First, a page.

A magna cum laude graduate of UCLA, Cassandra Harte never took a test she couldn’t ace. So when her home pregnancy test comes back negative, she’s certain the kit’s defective.
Failure has never been an option for Cassandra. She has a well-established career, a handsome husband (Nick), and a lovely home. But there’s one thing Cassandra desperately wants that she doesn’t have: A baby.
After trying for months to get pregnant without success, she starts to wonder if she’s finally met a challenge she cannot conquer. Determined to conceive, she creates an ovulation calendar so she can seize that perfect 24-hour window. When that fails, she sends up fervent prayers. But it soon becomes apparent that her inability to become pregnant has nothing to do with timing or faith, and everything to do with Renee, her diabolical, thirteen-year-old stepdaughter.
What’s It About?
Cassandra and Nick Harte are married, and raising his two step-kids, when they decide they would like to have a baby of their own. Cassandra’s wish for a child consumes her every thought, and when she finds out her former neighbors are expecting, she can’t help but to feel envious. Why them? Why not her?!
Stress at home isn’t helping… Their thirteen year old, Renee, is showing signs of an emotional disturbance, and Nick is pulling away from Cass, focusing his attention on Renee.
“My life’s totally out of control – and all because of one demon seed teenager.”
Meanwhile, someone from the past is making their way back into the lives of the Harte family, posing a serious threat to the well-being of their imperfect family.
Will Cassandra ever fulfill her dreams of having a baby? Or will her step-daughter, Renee, get in the way?
Initially, I really enjoyed this story, and probably would have finished it within one afternoon if I didn’t have other commitments. The plot of The Baby In The Window hooked me immediately, and I had a hard time putting it down. The story-line, characters, and general atmosphere of the story, (world-building), all added up to a cozy world that I lost myself in.
But then Cassandra lost me… after only a few months of trying, she was going to her GYN for fertility drugs, and generally obsessing over having a child, when there were larger things going in in their lives. Meanwhile, her husband’s stepdaughter, (who lives with them), is showing signs of mental illness, and their response is to be rid of her… ship her off to a foster home, or to live with her deceased mother’s parents, (who live across the country). I was so unbelievably upset with this choice they made. As parents, they surmised that she had bipolar disorder, (she was going through counseling, but made no major breakthroughs, and was never given a proper diagnosis from a psychiatrist). Mom and Dad of the year they were NOT.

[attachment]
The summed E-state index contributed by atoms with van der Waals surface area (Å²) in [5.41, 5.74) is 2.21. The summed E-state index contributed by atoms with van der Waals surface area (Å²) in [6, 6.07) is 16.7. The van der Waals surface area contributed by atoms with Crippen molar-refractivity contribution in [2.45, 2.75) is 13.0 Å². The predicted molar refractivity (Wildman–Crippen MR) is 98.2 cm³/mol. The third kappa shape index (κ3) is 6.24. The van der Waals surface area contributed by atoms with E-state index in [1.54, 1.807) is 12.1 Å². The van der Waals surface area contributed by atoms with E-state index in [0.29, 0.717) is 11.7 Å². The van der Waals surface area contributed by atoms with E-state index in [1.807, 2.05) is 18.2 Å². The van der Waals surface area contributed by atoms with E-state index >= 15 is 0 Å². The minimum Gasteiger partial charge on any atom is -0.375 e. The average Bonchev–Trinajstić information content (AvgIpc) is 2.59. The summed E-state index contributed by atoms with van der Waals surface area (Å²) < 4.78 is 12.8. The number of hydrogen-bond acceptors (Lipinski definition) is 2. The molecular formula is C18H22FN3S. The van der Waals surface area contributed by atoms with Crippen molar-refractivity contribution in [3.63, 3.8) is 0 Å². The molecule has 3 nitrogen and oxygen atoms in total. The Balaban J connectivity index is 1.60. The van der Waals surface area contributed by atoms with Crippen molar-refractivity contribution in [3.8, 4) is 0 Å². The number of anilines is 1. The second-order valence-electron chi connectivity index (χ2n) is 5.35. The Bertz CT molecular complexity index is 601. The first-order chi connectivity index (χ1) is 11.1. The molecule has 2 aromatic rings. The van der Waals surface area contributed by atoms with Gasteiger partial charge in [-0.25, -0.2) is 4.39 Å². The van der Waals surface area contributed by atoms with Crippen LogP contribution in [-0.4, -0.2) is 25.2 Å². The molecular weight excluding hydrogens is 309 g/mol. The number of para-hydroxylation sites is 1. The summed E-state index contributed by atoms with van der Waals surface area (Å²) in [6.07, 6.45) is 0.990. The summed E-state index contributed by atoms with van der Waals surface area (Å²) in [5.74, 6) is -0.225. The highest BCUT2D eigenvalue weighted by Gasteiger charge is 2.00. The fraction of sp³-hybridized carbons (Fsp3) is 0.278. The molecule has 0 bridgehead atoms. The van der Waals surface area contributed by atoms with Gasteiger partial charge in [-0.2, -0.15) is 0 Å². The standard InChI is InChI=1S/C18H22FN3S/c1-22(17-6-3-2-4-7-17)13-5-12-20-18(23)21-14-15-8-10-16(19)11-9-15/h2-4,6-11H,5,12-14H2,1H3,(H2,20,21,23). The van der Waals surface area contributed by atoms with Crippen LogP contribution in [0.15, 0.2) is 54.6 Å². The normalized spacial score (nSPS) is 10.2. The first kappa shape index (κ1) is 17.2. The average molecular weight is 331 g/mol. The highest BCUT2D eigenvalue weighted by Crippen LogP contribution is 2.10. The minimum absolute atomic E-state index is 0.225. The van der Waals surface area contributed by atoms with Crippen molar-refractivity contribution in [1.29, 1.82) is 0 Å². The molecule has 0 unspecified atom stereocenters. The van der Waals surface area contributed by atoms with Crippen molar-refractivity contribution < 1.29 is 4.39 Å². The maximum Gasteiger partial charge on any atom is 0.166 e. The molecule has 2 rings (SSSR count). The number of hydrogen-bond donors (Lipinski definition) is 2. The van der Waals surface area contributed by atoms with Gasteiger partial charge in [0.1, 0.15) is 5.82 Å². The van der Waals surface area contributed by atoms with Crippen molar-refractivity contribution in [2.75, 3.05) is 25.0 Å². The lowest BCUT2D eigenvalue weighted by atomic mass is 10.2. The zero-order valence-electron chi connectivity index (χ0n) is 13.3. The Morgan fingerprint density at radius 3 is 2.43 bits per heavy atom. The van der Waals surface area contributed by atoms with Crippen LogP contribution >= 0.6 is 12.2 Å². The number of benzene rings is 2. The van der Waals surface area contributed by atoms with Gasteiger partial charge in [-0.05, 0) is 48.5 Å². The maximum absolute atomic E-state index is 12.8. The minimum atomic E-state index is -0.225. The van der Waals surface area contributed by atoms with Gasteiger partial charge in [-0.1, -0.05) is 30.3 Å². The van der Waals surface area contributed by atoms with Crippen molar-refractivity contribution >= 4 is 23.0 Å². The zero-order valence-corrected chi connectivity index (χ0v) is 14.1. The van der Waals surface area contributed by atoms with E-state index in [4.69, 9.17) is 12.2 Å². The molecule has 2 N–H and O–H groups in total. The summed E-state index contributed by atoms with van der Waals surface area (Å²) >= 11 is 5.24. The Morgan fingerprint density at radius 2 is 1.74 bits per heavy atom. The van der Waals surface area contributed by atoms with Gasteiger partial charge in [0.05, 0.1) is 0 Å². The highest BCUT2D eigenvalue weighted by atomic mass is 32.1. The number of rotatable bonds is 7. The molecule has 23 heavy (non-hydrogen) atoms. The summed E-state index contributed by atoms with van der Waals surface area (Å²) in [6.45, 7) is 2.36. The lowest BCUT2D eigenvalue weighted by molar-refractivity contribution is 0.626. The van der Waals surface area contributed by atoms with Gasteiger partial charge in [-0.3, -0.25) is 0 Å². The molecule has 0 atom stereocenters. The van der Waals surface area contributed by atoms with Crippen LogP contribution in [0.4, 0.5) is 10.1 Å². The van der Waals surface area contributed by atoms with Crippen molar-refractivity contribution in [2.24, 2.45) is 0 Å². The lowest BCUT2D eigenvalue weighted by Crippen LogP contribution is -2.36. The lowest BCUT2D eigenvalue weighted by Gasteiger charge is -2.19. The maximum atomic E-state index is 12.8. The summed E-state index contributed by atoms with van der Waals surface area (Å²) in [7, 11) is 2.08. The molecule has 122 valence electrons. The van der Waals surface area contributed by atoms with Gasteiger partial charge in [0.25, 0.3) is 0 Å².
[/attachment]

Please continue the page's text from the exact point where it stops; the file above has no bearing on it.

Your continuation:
Renee had problems, and their “solution” to pass her off was hardly for her own benefit; It was for their own. Am I supposed to route for Cassandra and Nick to have a child when they act in such a deplorable way? I was so upset with this turn of events that it made me angry to continue reading.
Not to say that Renee was an angel, because she certainly wasn’t. My problem is because she was built up to be the villain in this story, based on her mental illness. This offends me because I have bipolar disorder, and I know from personal experience that bipolar disorder is a mood disorder, not a “bad person” disorder. I couldn’t detach myself from this, and I wish the story didn’t take this turn.
***I received a copy of The Baby In The Window in exchange for a fair, honest, and thoughtful book review. My rating is based on factors that include, plot, world building, characters, and personal taste. I would recommend this novel to fans of contemporary, multi-cultural women’s fiction.***
Alretha Thomas recently landed a four-book deal with Soul Mate Publishing. “Married in the Nick of Nine,” the first novel in her Cass & Nick series is now available on Amazon. The three remaining books in the series will be released as follows: The Baby in the Window, October 2014. One Harte, Two Loves, January 2015, and Renee’s Return, April 2015.
Shortly after graduating from USC with a degree in journalism, Alretha soon realized her interest in her major was not heartfelt. Instead of writing news stories, she wanted to write plays and books. Several years later, her church gave her an outlet to fulfill her writing desires through their Liturgical Fine Arts Department wherein Alretha penned twelve theatre pieces—the community response was overwhelming.
This led to plays outside of the church, including Alretha’s “One, Woman Two Lives,” starring Kellita Smith (The Bernie Mac Show), directed by four-time NAACP Image Award Best Director recipient, Denise Dowse. The production garnered rave reviews from critics and audiences.
In between plays, Alretha’s first novel, “Daughter Denied,” was launched in 2008 and in 2011, Alretha launched “Dancing Her Dreams Away.” Her third novel, “Married in the Nick of Nine,” was launched in 2012 and spawned a four-book standalone series affectionately known as the Cass & Nick Series. In 2014, Soul Mate Publishing acquired all four books. The first book, “Married in the Nick of Nine” is scheduled for release in the summer of 2014.The remaining novels in the series, “The Baby in the Window,” “One Harte, Two Loves,” and “Renee’s Return” are forthcoming. “Four Ladies Only” is Alretha’s third indie novel. –Goodreads Author BIO